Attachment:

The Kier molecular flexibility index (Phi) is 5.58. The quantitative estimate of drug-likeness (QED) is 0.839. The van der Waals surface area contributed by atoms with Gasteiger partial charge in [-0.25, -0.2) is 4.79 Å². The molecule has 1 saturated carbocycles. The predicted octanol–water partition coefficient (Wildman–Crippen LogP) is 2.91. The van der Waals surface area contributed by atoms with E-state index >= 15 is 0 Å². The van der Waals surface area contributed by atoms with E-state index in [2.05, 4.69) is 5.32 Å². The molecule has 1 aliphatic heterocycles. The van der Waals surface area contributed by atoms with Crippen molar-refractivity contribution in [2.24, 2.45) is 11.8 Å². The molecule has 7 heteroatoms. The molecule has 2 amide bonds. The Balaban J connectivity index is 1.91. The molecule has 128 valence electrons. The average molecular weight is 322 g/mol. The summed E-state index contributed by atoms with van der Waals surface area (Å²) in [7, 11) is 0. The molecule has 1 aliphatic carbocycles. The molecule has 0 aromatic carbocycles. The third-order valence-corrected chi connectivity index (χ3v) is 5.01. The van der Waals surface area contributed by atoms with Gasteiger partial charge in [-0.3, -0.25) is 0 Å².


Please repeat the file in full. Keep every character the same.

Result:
The Kier molecular flexibility index (Phi) is 5.58. The quantitative estimate of drug-likeness (QED) is 0.839. The van der Waals surface area contributed by atoms with Gasteiger partial charge in [-0.25, -0.2) is 4.79 Å². The molecule has 1 saturated carbocycles. The predicted octanol–water partition coefficient (Wildman–Crippen LogP) is 2.91. The van der Waals surface area contributed by atoms with E-state index >= 15 is 0 Å². The van der Waals surface area contributed by atoms with E-state index in [2.05, 4.69) is 5.32 Å². The molecule has 1 aliphatic heterocycles. The van der Waals surface area contributed by atoms with Crippen molar-refractivity contribution in [2.24, 2.45) is 11.8 Å². The molecule has 7 heteroatoms. The molecule has 2 amide bonds. The Balaban J connectivity index is 1.91. The molecule has 128 valence electrons. The average molecular weight is 322 g/mol. The summed E-state index contributed by atoms with van der Waals surface area (Å²) in [7, 11) is 0. The molecule has 1 aliphatic carbocycles. The molecule has 0 aromatic carbocycles. The third-order valence-corrected chi connectivity index (χ3v) is 5.01. The van der Waals surface area contributed by atoms with Gasteiger partial charge in [-0.3, -0.25) is 0 Å².